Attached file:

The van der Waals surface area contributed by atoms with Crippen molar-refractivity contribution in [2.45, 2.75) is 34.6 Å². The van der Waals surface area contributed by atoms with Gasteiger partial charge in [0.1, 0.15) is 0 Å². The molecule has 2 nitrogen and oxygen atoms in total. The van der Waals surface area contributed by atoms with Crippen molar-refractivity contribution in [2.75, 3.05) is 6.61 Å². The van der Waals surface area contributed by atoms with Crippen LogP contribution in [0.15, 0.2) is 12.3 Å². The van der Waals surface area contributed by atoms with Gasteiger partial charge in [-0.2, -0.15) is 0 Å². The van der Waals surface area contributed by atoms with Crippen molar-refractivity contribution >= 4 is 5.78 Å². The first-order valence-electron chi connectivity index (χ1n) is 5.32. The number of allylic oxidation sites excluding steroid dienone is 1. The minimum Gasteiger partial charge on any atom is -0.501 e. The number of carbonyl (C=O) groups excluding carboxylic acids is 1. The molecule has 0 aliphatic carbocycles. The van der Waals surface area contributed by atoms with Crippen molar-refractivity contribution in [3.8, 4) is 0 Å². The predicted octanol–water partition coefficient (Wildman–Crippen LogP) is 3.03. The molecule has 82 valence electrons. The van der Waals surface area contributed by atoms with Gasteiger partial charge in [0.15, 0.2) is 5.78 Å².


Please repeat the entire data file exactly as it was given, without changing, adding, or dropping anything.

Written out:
The van der Waals surface area contributed by atoms with Crippen molar-refractivity contribution in [2.45, 2.75) is 34.6 Å². The van der Waals surface area contributed by atoms with Gasteiger partial charge in [0.1, 0.15) is 0 Å². The molecule has 2 nitrogen and oxygen atoms in total. The van der Waals surface area contributed by atoms with Crippen molar-refractivity contribution in [2.75, 3.05) is 6.61 Å². The van der Waals surface area contributed by atoms with Crippen LogP contribution in [0.15, 0.2) is 12.3 Å². The van der Waals surface area contributed by atoms with Gasteiger partial charge in [-0.2, -0.15) is 0 Å². The van der Waals surface area contributed by atoms with Crippen molar-refractivity contribution >= 4 is 5.78 Å². The first-order valence-electron chi connectivity index (χ1n) is 5.32. The number of allylic oxidation sites excluding steroid dienone is 1. The minimum Gasteiger partial charge on any atom is -0.501 e. The number of carbonyl (C=O) groups excluding carboxylic acids is 1. The molecule has 0 aliphatic carbocycles. The van der Waals surface area contributed by atoms with Crippen molar-refractivity contribution in [3.8, 4) is 0 Å². The predicted octanol–water partition coefficient (Wildman–Crippen LogP) is 3.03. The molecule has 82 valence electrons. The van der Waals surface area contributed by atoms with Gasteiger partial charge in [0.15, 0.2) is 5.78 Å².